If you have yet to stumble upon the YouTube video which began the debate, you should book 10 minutes to sit and watch the demonstration and explanation to make sure you understand what Euclideon’s unlimited graphics are about. The Aussie company Euclideon have developed a way to translate polygon based 3D objects, the most common method used in games since sprites, into a cloud of particles which define the volume and surface of the object. They currently claim 64 ‘atoms’ per mm3, which has a very significant impact on the quality of the rendered object. Previous to their project, these point clouds were only used for medical imaging and other professional applications due to the serious hardware requirements to render more than just a handful of objects. Euclideon seems to have managed a way to sidestep the hardware problems and have made it possible for point clouds to be rendered without needing a Fermi farm in your house. Even better they claim they have working translation software which can take objects created in common polygon based 3D design programs like Maya and transform them into point cloud objects.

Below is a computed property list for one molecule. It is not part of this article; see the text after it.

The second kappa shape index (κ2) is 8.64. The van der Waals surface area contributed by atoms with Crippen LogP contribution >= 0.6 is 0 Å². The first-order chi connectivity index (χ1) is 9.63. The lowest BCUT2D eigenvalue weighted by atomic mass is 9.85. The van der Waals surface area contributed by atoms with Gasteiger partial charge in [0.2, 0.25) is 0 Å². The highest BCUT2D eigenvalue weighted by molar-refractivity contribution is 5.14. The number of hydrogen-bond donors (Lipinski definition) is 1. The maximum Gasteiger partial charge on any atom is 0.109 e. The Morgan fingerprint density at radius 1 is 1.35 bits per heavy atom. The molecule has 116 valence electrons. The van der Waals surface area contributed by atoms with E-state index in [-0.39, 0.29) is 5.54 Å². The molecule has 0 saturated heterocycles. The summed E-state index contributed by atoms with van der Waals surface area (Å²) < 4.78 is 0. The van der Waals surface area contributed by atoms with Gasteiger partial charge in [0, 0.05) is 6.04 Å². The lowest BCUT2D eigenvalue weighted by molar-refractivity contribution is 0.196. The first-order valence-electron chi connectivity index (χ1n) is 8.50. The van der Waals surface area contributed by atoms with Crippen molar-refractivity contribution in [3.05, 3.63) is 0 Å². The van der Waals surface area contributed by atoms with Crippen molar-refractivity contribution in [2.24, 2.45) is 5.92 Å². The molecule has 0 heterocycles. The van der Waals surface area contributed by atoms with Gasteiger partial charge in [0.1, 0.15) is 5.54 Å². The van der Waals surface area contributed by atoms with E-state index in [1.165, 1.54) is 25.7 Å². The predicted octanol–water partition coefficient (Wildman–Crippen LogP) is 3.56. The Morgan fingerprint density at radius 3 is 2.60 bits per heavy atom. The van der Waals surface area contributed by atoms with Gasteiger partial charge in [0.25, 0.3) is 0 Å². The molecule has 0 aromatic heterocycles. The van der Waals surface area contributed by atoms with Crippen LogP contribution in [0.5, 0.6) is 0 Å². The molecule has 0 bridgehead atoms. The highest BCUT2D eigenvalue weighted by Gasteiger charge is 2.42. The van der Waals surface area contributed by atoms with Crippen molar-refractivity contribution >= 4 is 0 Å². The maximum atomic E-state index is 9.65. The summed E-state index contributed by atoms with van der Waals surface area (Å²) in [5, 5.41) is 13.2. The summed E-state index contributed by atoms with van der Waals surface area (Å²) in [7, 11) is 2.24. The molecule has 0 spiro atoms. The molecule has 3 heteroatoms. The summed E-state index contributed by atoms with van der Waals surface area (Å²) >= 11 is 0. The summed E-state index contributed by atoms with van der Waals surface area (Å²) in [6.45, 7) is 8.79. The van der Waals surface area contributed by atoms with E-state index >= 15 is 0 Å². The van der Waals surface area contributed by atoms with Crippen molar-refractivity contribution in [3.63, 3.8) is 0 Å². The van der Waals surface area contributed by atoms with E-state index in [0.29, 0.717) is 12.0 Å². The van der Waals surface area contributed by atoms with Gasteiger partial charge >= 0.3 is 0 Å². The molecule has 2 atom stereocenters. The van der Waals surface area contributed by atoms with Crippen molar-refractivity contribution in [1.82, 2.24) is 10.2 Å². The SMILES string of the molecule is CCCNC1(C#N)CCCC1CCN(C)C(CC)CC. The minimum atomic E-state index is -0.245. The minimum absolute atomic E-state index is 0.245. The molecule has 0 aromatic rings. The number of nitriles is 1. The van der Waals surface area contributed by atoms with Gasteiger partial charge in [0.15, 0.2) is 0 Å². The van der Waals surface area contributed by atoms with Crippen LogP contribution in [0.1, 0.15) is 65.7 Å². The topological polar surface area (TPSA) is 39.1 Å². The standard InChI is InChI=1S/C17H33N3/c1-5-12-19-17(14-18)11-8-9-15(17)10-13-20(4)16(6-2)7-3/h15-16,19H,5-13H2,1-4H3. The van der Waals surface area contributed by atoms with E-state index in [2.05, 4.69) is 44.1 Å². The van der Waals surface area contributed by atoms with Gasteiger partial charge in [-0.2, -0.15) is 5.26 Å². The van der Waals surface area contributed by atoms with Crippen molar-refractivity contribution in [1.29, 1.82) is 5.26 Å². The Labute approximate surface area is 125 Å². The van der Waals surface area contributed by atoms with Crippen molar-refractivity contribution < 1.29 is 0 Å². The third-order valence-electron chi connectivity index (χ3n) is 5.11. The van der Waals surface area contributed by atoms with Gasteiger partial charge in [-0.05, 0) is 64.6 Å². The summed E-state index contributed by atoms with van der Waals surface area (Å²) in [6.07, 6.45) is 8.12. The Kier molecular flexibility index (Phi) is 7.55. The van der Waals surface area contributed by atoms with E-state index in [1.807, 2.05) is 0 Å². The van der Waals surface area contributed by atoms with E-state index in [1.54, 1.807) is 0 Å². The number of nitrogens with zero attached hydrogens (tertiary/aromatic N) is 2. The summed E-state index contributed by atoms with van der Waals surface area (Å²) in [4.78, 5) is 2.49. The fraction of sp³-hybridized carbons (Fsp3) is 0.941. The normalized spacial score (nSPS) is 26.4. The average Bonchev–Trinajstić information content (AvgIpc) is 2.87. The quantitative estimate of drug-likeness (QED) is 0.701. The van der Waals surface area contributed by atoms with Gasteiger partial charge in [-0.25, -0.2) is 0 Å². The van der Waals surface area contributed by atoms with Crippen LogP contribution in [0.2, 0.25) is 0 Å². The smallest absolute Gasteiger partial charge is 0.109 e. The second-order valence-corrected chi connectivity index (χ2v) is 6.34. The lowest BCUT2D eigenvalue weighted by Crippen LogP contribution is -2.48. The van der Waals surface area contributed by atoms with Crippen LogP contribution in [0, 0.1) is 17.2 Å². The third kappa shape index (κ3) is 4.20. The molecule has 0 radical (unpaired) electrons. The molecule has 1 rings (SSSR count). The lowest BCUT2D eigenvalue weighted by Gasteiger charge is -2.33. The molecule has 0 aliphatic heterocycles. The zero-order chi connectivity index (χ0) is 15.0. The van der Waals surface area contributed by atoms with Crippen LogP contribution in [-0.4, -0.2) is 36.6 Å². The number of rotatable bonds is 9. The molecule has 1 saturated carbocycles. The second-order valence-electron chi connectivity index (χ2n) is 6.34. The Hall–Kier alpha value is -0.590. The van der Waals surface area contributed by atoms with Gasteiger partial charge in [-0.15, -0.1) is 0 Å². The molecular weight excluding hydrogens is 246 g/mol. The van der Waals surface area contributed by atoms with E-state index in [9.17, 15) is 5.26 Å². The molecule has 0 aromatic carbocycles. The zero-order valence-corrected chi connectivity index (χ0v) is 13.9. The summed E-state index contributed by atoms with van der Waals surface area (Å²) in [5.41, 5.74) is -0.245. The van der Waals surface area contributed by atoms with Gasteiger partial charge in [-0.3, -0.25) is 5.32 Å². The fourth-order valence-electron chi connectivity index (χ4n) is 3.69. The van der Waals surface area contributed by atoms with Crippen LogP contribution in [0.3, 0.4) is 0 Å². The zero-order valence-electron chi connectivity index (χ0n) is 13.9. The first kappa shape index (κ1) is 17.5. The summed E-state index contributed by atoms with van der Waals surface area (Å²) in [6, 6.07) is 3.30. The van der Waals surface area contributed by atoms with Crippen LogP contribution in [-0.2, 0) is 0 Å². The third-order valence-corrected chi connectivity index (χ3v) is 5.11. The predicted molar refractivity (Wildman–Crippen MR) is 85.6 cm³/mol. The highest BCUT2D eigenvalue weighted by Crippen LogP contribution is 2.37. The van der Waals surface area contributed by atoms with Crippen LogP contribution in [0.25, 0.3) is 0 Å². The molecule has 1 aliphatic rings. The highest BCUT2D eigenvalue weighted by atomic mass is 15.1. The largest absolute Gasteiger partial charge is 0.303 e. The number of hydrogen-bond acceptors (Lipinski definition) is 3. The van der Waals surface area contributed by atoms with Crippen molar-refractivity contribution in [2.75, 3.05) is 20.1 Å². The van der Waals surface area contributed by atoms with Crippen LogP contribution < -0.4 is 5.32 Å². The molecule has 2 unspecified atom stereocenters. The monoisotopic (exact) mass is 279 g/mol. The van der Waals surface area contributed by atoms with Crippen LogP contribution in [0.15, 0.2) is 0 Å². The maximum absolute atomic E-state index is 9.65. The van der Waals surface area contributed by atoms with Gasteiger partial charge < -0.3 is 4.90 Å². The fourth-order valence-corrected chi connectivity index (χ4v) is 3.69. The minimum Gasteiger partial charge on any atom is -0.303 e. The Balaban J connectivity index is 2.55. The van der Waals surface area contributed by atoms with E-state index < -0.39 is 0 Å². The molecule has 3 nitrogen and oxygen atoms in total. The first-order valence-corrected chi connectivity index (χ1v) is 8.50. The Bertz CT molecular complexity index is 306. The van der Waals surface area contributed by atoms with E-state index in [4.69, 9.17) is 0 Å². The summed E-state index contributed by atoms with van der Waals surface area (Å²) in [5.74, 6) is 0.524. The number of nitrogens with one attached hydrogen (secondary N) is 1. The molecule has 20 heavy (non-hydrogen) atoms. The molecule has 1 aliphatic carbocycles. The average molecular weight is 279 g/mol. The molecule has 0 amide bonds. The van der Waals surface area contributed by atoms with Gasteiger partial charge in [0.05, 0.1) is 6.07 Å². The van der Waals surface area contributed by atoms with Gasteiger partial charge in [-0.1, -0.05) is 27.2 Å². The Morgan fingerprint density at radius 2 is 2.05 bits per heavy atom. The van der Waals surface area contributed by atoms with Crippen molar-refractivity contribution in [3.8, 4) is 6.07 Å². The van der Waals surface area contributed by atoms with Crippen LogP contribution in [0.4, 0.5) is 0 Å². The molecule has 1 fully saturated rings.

If you think this sounds too good to be true, you are not alone in your doubt. Before make the horrible mistake of using the YouTube comments to inform your decision, head to [H]ard|OCP. They have posted an interview they conducted with Euclideon on their new rendering software, which will teach you a lot more than the semi-coherent statements under the YouTube video. It is almost a full hour long, so get comfortable before you start.
"Euclideon has come under fire for its Unlimited Detail Technology claims once again. Instead of sitting around discussing it among ourselves, we sent John Gatt to Brisbane, Australia to talk to the man himself with Euclideon, Bruce Dell. We show you the demo running in real time with hardware specs and answer a lot of questions, all in video."
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